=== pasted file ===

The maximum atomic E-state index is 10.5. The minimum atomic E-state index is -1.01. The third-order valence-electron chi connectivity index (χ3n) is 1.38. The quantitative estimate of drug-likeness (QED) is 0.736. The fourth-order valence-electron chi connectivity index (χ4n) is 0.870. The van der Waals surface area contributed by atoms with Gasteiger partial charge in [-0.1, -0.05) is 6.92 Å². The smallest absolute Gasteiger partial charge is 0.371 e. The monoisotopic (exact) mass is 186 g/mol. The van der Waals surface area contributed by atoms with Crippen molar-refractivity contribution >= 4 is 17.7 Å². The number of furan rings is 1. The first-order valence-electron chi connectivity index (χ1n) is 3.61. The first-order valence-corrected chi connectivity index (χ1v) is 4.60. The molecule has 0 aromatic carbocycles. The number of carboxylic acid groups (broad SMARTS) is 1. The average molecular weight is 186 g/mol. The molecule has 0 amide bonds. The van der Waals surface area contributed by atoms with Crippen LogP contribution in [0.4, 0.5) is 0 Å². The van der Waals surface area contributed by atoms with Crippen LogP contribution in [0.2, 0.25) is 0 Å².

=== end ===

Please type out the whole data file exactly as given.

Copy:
The maximum atomic E-state index is 10.5. The minimum atomic E-state index is -1.01. The third-order valence-electron chi connectivity index (χ3n) is 1.38. The quantitative estimate of drug-likeness (QED) is 0.736. The fourth-order valence-electron chi connectivity index (χ4n) is 0.870. The van der Waals surface area contributed by atoms with Gasteiger partial charge in [-0.1, -0.05) is 6.92 Å². The smallest absolute Gasteiger partial charge is 0.371 e. The monoisotopic (exact) mass is 186 g/mol. The van der Waals surface area contributed by atoms with Crippen molar-refractivity contribution >= 4 is 17.7 Å². The number of furan rings is 1. The first-order valence-electron chi connectivity index (χ1n) is 3.61. The first-order valence-corrected chi connectivity index (χ1v) is 4.60. The molecule has 0 aromatic carbocycles. The number of carboxylic acid groups (broad SMARTS) is 1. The average molecular weight is 186 g/mol. The molecule has 0 amide bonds. The van der Waals surface area contributed by atoms with Crippen LogP contribution in [0.4, 0.5) is 0 Å². The van der Waals surface area contributed by atoms with Crippen LogP contribution in [0.2, 0.25) is 0 Å².